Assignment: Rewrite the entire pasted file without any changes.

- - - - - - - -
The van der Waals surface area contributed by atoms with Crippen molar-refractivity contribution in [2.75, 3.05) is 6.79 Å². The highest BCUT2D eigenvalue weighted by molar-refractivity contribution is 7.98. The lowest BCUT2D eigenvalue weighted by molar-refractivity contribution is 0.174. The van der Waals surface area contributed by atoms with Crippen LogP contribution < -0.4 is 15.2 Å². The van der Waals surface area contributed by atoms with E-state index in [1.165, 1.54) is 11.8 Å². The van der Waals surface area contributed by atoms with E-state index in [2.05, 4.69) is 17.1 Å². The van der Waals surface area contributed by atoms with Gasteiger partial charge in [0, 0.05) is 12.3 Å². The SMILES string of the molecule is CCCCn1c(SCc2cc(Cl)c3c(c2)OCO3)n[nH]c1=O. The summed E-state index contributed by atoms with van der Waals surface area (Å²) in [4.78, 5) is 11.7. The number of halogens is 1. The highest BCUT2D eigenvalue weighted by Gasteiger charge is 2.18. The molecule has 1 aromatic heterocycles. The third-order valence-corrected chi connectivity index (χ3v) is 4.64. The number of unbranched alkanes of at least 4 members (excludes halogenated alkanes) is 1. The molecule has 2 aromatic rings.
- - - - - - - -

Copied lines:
The van der Waals surface area contributed by atoms with Crippen molar-refractivity contribution in [2.75, 3.05) is 6.79 Å². The highest BCUT2D eigenvalue weighted by molar-refractivity contribution is 7.98. The lowest BCUT2D eigenvalue weighted by molar-refractivity contribution is 0.174. The van der Waals surface area contributed by atoms with Crippen LogP contribution < -0.4 is 15.2 Å². The van der Waals surface area contributed by atoms with E-state index in [1.165, 1.54) is 11.8 Å². The van der Waals surface area contributed by atoms with E-state index in [2.05, 4.69) is 17.1 Å². The van der Waals surface area contributed by atoms with Gasteiger partial charge in [0, 0.05) is 12.3 Å². The SMILES string of the molecule is CCCCn1c(SCc2cc(Cl)c3c(c2)OCO3)n[nH]c1=O. The summed E-state index contributed by atoms with van der Waals surface area (Å²) in [4.78, 5) is 11.7. The number of halogens is 1. The highest BCUT2D eigenvalue weighted by Gasteiger charge is 2.18. The molecule has 1 aromatic heterocycles. The third-order valence-corrected chi connectivity index (χ3v) is 4.64. The number of unbranched alkanes of at least 4 members (excludes halogenated alkanes) is 1. The molecule has 2 aromatic rings.